Anglo-Saxon tribes of Britain. Daggott was a name used for a person who carried a dagger. The surname Daggott originally derived from the Old French Dague which meant dagger.
Early Origins of the Daggott family
Worcestershire where they held a family seat from very early times.
Early History of the Daggott family
This web page shows only a small excerpt of our Daggott research.
Another 271 words (19 lines of text) covering the years 1275, 1230, 1527, 1550, 1528, 1612, 1703 and 1675 are included under the topic Early Daggott History in all our PDF Extended History products and printed products wherever possible.
Daggott Spelling Variations
Until the dictionary, an invention of only the last few hundred years, the English language lacked any comprehensive system of spelling rules. Consequently, spelling variations in names are frequently found in early Anglo-Saxon and later Anglo-Norman documents. One person's name was often spelled several different ways over a lifetime. The recorded variations of Daggott include Dagg, Dagge, Dag, Dage, Degg, Deag, Deage and others.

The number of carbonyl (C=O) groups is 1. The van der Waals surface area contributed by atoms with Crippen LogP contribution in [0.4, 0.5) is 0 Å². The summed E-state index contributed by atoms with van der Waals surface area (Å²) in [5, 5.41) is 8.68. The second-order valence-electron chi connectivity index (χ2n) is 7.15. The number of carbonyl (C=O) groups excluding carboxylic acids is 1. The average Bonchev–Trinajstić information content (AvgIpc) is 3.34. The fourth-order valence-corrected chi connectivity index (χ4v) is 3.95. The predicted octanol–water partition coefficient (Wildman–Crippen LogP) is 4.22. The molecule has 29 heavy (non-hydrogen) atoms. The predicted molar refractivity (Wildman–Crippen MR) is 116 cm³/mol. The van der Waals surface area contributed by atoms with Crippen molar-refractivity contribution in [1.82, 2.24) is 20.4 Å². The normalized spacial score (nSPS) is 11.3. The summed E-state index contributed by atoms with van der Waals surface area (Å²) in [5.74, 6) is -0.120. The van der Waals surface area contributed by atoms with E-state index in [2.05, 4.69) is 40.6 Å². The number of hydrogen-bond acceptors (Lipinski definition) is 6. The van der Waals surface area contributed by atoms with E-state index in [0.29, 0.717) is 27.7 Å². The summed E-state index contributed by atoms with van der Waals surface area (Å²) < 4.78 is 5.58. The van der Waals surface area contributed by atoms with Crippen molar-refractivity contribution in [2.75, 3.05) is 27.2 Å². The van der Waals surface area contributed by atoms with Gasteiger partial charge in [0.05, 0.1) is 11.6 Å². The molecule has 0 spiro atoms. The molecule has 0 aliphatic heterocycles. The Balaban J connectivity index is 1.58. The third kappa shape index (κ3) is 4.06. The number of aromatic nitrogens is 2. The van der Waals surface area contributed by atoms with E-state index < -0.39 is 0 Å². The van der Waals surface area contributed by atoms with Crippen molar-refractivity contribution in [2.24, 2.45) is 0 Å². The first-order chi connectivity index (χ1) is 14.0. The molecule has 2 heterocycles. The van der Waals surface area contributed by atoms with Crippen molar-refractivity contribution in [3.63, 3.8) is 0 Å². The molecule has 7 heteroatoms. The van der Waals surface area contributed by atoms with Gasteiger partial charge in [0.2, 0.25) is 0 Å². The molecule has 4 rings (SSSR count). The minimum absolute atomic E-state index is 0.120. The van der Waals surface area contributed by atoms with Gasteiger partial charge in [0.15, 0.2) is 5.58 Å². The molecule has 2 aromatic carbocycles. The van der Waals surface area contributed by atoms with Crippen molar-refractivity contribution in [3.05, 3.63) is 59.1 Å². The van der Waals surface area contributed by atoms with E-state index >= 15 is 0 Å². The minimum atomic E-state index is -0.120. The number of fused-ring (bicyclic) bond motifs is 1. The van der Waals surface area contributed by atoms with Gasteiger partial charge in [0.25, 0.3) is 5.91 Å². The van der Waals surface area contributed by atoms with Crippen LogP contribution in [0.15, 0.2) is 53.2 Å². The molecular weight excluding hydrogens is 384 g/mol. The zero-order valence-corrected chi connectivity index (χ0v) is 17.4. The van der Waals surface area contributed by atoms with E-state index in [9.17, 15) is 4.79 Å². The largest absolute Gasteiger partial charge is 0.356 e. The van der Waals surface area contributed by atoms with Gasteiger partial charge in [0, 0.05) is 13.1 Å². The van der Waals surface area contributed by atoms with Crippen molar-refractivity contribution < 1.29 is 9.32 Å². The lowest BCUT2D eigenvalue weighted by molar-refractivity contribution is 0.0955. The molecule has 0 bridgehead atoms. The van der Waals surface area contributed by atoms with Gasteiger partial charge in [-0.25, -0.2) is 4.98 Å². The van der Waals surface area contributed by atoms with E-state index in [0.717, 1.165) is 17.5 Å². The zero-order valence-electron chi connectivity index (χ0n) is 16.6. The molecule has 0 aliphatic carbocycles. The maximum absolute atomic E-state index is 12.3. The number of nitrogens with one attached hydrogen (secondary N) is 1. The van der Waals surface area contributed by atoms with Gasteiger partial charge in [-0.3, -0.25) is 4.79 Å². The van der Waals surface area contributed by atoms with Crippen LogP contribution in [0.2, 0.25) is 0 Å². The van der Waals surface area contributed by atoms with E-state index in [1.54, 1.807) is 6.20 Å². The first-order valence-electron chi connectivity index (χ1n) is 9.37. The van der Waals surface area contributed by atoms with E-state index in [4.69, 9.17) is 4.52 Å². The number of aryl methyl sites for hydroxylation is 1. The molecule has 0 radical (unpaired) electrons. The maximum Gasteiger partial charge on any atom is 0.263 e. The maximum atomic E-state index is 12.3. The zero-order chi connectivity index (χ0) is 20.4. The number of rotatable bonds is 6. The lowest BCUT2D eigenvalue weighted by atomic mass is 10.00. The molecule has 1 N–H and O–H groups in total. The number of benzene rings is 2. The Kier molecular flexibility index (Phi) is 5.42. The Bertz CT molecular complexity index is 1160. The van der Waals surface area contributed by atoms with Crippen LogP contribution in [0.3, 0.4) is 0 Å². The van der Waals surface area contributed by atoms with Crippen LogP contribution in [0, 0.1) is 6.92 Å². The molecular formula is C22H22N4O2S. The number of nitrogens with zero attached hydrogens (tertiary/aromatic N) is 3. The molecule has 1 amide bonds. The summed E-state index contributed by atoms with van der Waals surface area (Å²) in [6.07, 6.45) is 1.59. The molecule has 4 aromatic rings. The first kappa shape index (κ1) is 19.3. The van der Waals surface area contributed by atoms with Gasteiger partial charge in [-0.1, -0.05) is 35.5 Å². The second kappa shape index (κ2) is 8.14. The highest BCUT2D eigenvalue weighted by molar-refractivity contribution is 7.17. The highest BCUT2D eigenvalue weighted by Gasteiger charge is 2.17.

Early Notables of the Daggott family (pre 1700)
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Migration of the Daggott family to Ireland
Some of the Daggott family moved to Ireland, but this topic is not covered in this excerpt.
Another 39 words (3 lines of text) about their life in Ireland is included in all our PDF Extended History products and printed products wherever possible.
Migration of the Daggott family to the New World and Oceana
Thousands of English families boarded ships sailing to the New World in the hope of escaping the unrest found in England at this time. Although the search for opportunity and freedom from persecution abroad took the lives of many because of the cramped conditions and unsanitary nature of the vessels, the opportunity perceived in the growing colonies of North America beckoned. Many of the settlers who survived the journey went on to make important contributions to the transplanted cultures of their adopted countries. The Daggott were among these contributors, for they have been located in early North American records: Edward Dagg who settled in Nevis, Massachusetts in 1663; but many Daggs settled in Maryland in the same year. Thomas Daggs had settled in Virginia in 1635..
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